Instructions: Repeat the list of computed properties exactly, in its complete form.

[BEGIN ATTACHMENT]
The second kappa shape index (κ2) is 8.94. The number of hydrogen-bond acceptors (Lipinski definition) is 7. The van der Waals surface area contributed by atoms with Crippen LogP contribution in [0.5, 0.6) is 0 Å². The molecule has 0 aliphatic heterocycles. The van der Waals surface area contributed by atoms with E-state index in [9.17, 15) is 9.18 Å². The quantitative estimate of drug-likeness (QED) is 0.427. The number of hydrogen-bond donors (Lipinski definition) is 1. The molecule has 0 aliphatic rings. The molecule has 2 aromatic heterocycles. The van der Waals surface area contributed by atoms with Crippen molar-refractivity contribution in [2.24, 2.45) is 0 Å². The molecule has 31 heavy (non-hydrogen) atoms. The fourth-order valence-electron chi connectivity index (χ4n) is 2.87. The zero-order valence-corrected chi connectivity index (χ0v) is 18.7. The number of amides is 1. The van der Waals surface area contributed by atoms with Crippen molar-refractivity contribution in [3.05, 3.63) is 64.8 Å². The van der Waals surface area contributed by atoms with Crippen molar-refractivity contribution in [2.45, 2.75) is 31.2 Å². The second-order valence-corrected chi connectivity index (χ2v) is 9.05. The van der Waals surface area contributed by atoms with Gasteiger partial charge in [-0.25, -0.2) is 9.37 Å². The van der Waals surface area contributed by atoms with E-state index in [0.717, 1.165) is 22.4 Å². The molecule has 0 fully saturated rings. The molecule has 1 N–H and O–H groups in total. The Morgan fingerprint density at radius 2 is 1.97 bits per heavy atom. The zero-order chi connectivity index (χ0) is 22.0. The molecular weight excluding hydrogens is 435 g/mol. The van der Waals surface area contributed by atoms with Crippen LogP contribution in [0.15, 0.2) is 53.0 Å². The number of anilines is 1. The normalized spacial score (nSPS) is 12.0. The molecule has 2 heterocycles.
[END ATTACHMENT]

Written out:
The second kappa shape index (κ2) is 8.94. The number of hydrogen-bond acceptors (Lipinski definition) is 7. The van der Waals surface area contributed by atoms with Crippen LogP contribution in [0.5, 0.6) is 0 Å². The molecule has 0 aliphatic heterocycles. The van der Waals surface area contributed by atoms with E-state index in [9.17, 15) is 9.18 Å². The quantitative estimate of drug-likeness (QED) is 0.427. The number of hydrogen-bond donors (Lipinski definition) is 1. The molecule has 0 aliphatic rings. The molecule has 2 aromatic heterocycles. The van der Waals surface area contributed by atoms with Crippen molar-refractivity contribution in [2.24, 2.45) is 0 Å². The molecule has 31 heavy (non-hydrogen) atoms. The fourth-order valence-electron chi connectivity index (χ4n) is 2.87. The zero-order valence-corrected chi connectivity index (χ0v) is 18.7. The number of amides is 1. The van der Waals surface area contributed by atoms with Crippen molar-refractivity contribution in [3.05, 3.63) is 64.8 Å². The van der Waals surface area contributed by atoms with Crippen molar-refractivity contribution in [2.45, 2.75) is 31.2 Å². The second-order valence-corrected chi connectivity index (χ2v) is 9.05. The van der Waals surface area contributed by atoms with Gasteiger partial charge in [-0.25, -0.2) is 9.37 Å². The van der Waals surface area contributed by atoms with E-state index in [0.717, 1.165) is 22.4 Å². The molecule has 0 fully saturated rings. The molecule has 1 N–H and O–H groups in total. The Morgan fingerprint density at radius 2 is 1.97 bits per heavy atom. The zero-order chi connectivity index (χ0) is 22.0. The molecular weight excluding hydrogens is 435 g/mol. The van der Waals surface area contributed by atoms with Crippen LogP contribution in [0.15, 0.2) is 53.0 Å². The number of anilines is 1. The normalized spacial score (nSPS) is 12.0. The molecule has 2 heterocycles.